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Craig Aaen-Stockdale, Ben Thompson, Pi-Chun Huang, Robert Hess; A low-level explanation of paradoxical motion percepts. Journal of Vision 2008;8(17):40. doi: https://doi.org/10.1167/8.17.40.
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A recent series of experiments have demonstrated a deterioration of motion perception with increasing stimulus size for stimuli of high contrast (Tadin et al., 2003). This counterintuitive finding has been explained as a result of surround-suppression in visual area V5. Equally paradoxical was the finding that older observers appeared to show better motion perception than younger observers using the same technique (Betts et al., 2005). This second curious result was explained as a consequence of a reduction in V5 surround-suppression due to age-related changes in GABA-mediated inhibition. Using an opponent-motion stimulus, similar to that of previous studies but of constant duration, we have replicated the paradoxical effect of contrast on motion discrimination and also replicated the finding that this effect is much reduced or non-existent in older subjects. Our results can, however, be explained by low-level mechanisms: a proportional increase in the motion energy required to discriminate stimuli of progressively higher suprathreshold contrasts and spatial summation of motion in stimuli of progressively larger sizes. In previous studies, suprathreshold contrast co-varies with size, which may be responsible for the unusual results.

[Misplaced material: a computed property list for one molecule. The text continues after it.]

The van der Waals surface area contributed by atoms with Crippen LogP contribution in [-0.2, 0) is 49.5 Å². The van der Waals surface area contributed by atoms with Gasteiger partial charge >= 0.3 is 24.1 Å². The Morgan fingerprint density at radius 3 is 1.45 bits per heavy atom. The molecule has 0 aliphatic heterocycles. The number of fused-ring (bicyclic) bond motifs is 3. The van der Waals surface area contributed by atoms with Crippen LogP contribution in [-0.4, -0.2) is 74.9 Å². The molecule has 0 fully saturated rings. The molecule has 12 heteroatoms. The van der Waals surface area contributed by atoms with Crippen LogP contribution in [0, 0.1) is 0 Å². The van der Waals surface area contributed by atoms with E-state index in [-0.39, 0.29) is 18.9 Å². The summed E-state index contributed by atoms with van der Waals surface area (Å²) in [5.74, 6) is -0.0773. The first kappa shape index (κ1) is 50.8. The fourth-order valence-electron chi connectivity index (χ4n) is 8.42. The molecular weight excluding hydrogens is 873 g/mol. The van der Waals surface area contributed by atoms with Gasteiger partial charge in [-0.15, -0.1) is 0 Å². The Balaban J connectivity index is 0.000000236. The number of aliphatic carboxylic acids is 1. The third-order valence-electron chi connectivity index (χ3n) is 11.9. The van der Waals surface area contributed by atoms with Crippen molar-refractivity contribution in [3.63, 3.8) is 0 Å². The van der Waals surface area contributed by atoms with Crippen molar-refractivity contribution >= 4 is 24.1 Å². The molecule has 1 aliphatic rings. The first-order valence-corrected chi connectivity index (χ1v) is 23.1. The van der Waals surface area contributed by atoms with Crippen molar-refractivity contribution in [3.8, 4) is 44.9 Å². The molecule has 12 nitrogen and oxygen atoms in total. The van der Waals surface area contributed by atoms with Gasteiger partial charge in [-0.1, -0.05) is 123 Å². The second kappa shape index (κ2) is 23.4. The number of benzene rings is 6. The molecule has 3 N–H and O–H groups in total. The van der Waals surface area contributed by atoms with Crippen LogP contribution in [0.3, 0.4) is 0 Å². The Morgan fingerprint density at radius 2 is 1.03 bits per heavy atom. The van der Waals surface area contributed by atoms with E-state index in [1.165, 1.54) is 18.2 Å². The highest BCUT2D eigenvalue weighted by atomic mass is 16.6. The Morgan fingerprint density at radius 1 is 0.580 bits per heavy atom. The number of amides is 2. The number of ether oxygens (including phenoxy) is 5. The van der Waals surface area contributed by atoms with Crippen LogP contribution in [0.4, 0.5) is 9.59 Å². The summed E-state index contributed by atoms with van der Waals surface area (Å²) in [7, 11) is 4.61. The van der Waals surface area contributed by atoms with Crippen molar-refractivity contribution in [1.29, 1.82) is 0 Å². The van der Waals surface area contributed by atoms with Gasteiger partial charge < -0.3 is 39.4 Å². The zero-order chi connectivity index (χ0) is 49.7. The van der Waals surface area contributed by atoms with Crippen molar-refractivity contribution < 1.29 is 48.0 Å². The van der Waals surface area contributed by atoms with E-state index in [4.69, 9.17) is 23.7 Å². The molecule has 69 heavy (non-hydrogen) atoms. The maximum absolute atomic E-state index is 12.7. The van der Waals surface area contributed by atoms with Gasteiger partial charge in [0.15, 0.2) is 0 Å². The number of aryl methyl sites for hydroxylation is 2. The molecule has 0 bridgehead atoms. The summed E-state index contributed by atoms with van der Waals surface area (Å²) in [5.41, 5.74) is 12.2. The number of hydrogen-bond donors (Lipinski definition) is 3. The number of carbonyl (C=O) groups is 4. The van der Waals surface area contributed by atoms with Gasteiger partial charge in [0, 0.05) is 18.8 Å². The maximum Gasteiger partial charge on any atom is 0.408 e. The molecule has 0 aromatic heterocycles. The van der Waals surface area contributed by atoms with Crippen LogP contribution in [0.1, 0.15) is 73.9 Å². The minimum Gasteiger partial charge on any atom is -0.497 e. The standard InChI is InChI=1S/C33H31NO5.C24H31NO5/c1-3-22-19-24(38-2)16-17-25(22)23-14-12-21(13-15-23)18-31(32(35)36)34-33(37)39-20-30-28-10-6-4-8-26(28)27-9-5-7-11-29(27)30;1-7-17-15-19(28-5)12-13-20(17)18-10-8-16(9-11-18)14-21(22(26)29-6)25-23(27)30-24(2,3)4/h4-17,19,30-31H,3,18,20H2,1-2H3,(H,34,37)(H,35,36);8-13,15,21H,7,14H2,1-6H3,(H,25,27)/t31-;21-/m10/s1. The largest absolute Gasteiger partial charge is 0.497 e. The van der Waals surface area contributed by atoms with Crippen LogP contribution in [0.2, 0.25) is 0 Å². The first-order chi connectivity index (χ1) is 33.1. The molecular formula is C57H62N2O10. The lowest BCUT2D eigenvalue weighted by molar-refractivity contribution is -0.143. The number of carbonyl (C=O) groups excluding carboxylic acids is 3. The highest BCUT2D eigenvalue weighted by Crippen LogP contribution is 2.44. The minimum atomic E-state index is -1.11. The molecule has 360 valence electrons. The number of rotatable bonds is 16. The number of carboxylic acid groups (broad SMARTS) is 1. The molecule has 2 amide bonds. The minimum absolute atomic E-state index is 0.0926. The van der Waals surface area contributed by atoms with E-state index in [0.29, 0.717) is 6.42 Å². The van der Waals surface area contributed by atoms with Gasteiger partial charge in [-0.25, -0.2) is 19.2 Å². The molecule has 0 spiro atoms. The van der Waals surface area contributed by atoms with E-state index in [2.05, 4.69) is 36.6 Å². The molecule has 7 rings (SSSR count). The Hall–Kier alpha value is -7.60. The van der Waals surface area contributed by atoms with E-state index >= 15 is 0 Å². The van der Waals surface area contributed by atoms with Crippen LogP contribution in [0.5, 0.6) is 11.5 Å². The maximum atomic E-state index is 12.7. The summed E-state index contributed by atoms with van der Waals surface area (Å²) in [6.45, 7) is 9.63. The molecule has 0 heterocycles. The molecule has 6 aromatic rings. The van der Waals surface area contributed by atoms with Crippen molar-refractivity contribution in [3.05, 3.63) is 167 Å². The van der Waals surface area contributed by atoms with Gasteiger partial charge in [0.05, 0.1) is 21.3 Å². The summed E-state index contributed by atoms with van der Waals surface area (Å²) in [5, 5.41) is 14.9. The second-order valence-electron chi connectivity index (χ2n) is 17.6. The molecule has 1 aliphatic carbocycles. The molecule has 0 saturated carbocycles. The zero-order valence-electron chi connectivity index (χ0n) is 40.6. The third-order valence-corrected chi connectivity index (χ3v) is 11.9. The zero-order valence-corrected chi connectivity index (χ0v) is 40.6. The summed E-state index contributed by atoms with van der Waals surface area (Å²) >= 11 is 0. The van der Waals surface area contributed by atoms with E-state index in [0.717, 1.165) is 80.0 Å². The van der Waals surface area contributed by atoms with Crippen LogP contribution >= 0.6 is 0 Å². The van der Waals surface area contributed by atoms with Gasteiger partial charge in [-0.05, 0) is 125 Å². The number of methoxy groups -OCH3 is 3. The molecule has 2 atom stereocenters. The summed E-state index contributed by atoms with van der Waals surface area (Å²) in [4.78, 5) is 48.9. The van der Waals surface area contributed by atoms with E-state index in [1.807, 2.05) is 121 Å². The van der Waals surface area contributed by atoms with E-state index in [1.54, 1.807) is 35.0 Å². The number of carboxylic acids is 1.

TadinD.LappinJ. S.GilroyL. A.BlakeR. (2003). Perceptual consequences of centre-surround antagonism in visual motion processing. Nature, 424(6946), 312–315.
Betts L. R. TaylorC. P.SekulerA. B.BennettP. J. (2005). Aging reduces center-surround antagonism in visual motion processing. Neuron, 45(3), 361–366.
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